- Recommendations for personal protective equipment that should be worn by workers who may encounter the chemical
- This precautionary information should be heeded by drivers and all personnel that may come into contact with the chemical.
Section 9: Physical and Chemical Properties
- Identification of physical and chemical properties (e.g., appearance, flammability/explosive limits, odor, vapor pressure, pH, melting point, boiling point, viscosity).
- Of all the important properties included in this section, the ones that logistics providers are especially concerned with are odor, pH, melting point and whether or not the product is hazmat.
- Odor: Some suppliers prefer prior products that have little-to-no odor to them. So, before a tank or trailer is selected for transport, the shipper may want to see the SDS sheets of the prior chemicals that shipped in the tank or trailer. Depending on the odor characteristics of those chemicals, a tank or trailer may be deemed unfit to carry the product in question – even if it is washed thoroughly prior to transport.
- pH: Many carriers want to avoid chemicals that are acidic as they can damage many types of tanks and equipment.
- Melting point: If there is a product temperature requirement, logistics providers will want to clearly understand the melt point (aka “solidification point”) of that specific material.
- Hazmat: Hazardous chemicals will have specific transportation requirements related to the class of chemical being hauled.
Section 10: Stability and Reactivity
- Description of the chemical’s stability information and reactivity hazards.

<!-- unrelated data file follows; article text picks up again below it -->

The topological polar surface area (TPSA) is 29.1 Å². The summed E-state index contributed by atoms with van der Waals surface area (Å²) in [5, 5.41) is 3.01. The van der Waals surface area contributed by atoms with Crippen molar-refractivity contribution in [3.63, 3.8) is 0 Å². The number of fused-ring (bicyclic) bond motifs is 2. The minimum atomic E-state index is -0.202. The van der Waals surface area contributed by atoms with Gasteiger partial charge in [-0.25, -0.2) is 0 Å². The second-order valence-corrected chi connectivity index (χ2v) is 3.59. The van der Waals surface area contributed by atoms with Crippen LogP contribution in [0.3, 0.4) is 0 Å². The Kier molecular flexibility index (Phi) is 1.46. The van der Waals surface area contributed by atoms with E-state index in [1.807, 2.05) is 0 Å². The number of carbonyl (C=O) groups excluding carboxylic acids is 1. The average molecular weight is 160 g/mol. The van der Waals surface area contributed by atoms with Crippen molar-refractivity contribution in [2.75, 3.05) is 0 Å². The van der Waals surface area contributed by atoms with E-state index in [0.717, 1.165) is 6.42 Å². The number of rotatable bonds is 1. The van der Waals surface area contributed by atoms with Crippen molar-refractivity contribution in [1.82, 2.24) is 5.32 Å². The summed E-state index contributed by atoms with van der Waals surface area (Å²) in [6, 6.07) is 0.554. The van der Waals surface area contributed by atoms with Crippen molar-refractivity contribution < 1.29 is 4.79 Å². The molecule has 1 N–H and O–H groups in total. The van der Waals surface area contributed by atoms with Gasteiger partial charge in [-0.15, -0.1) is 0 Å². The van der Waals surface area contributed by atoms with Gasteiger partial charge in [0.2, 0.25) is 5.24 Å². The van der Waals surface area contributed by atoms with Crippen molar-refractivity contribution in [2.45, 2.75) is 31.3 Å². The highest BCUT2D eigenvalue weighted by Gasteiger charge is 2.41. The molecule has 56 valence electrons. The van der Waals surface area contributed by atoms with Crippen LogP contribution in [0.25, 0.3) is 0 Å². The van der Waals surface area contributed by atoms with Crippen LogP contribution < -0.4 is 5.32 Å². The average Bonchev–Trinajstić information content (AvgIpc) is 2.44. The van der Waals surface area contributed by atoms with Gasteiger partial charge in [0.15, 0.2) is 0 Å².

- Stability: this section explains the chemical’s shelf life.
- Reactivity: this section tells logistics providers what happens when a chemical comes into contact with other chemicals. As with odor, this informs what chemicals can or cannot have been previously stored in the tank or trailer (i.e., “incompatible prior products”).
Section 11: Toxicological Information
- Detailed information of potential health effects associated with exposure.
- Indication as to whether the chemical is listed as a carcinogen by the National Toxicology Program (NTP) Report on Carcinogens, International Agency for Research on Cancer (IARC) Monographs or by OSHA.
- Similar to Section 8, this information guides drivers and loading/unloading site personnel in dealing with chemical exposure, should it occur.
Section 12: Ecological Information (non-mandatory)
- Descriptions of the potential effects of the chemical on the environment, if it were to be released.
- This information guides drivers and onsite personnel in assessing the impact of a chemical release and informs containment efforts.
Section 13: Disposal Considerations (non-mandatory)
- Guidance on disposal and/or recycling of the chemical and its containers.
- This information informs chemical disposal practices for onsite personnel.
Section 14: Transport Information (non-mandatory)
- Classification information for shipping/transporting the chemical.
- Includes transport hazard class(es) and International Bulk Chemical Code (IBC Code).
- This information informs logistics providers of regulations associated with the chemical, and also informs providers as to the chemical/hazmat placards that need to be placed on the tank or trailer during transport.
Section 15: Regulatory Information (non-mandatory)
- Identification of health, safety and environmental regulations not listed anywhere else on the SDS.
- This additional information may augment or expand upon many of the previous sections of the SDS.
Section 16: Other Information
- Indication of when the SDS was created and when the last revision(s) was made.
- If there have been changes made to the SDS that aren’t clearly explained in this section, the logistics provider may want to follow up with the shipper to understand exactly what changes were made and when.
Turn to a true freight expert for chemical shipping
While the SDS is an invaluable resource in planning a chemical shipment, it’s only part of the story. You need a true transportation expert to disseminate that information and apply it to the equipment, carriers and drivers that will haul it. With over 30 years of chemical transportation experience, Bulk Connection is that expert. No matter what chemical you’re shipping, chances are we’ve handled it – and handled it often. To learn more about our chemical transportation services, contact Bulk Connection today.